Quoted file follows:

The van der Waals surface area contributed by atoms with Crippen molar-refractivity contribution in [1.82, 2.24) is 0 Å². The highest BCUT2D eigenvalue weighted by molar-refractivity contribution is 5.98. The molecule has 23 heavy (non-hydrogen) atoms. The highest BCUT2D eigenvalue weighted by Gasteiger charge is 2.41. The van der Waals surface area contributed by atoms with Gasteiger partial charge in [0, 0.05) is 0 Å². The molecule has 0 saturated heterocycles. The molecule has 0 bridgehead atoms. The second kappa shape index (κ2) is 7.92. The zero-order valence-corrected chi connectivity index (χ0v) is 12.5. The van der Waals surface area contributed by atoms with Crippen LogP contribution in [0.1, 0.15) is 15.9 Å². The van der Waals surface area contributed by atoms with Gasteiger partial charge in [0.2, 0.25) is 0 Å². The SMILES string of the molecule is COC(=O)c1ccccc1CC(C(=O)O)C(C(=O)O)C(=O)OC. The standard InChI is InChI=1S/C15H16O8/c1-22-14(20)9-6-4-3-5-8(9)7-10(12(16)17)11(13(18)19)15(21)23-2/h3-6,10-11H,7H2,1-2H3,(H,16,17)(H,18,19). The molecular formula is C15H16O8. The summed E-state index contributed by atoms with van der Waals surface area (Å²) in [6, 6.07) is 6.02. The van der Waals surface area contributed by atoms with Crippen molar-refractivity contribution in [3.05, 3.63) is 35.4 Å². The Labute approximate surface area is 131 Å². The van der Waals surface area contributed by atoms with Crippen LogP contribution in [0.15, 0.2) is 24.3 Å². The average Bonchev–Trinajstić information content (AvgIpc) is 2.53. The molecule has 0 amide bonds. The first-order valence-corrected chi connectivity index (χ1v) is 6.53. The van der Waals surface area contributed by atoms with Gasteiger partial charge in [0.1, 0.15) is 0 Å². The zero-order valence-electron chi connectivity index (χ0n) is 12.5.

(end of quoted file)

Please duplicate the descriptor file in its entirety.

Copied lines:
The van der Waals surface area contributed by atoms with Crippen molar-refractivity contribution in [1.82, 2.24) is 0 Å². The highest BCUT2D eigenvalue weighted by molar-refractivity contribution is 5.98. The molecule has 23 heavy (non-hydrogen) atoms. The highest BCUT2D eigenvalue weighted by Gasteiger charge is 2.41. The van der Waals surface area contributed by atoms with Gasteiger partial charge in [0, 0.05) is 0 Å². The molecule has 0 saturated heterocycles. The molecule has 0 bridgehead atoms. The second kappa shape index (κ2) is 7.92. The zero-order valence-corrected chi connectivity index (χ0v) is 12.5. The van der Waals surface area contributed by atoms with Crippen LogP contribution in [0.1, 0.15) is 15.9 Å². The van der Waals surface area contributed by atoms with Gasteiger partial charge in [0.2, 0.25) is 0 Å². The SMILES string of the molecule is COC(=O)c1ccccc1CC(C(=O)O)C(C(=O)O)C(=O)OC. The standard InChI is InChI=1S/C15H16O8/c1-22-14(20)9-6-4-3-5-8(9)7-10(12(16)17)11(13(18)19)15(21)23-2/h3-6,10-11H,7H2,1-2H3,(H,16,17)(H,18,19). The molecular formula is C15H16O8. The summed E-state index contributed by atoms with van der Waals surface area (Å²) in [6, 6.07) is 6.02. The van der Waals surface area contributed by atoms with Crippen molar-refractivity contribution in [3.05, 3.63) is 35.4 Å². The Labute approximate surface area is 131 Å². The van der Waals surface area contributed by atoms with Crippen LogP contribution in [0.15, 0.2) is 24.3 Å². The average Bonchev–Trinajstić information content (AvgIpc) is 2.53. The molecule has 0 amide bonds. The first-order valence-corrected chi connectivity index (χ1v) is 6.53. The van der Waals surface area contributed by atoms with Gasteiger partial charge in [0.1, 0.15) is 0 Å². The zero-order valence-electron chi connectivity index (χ0n) is 12.5.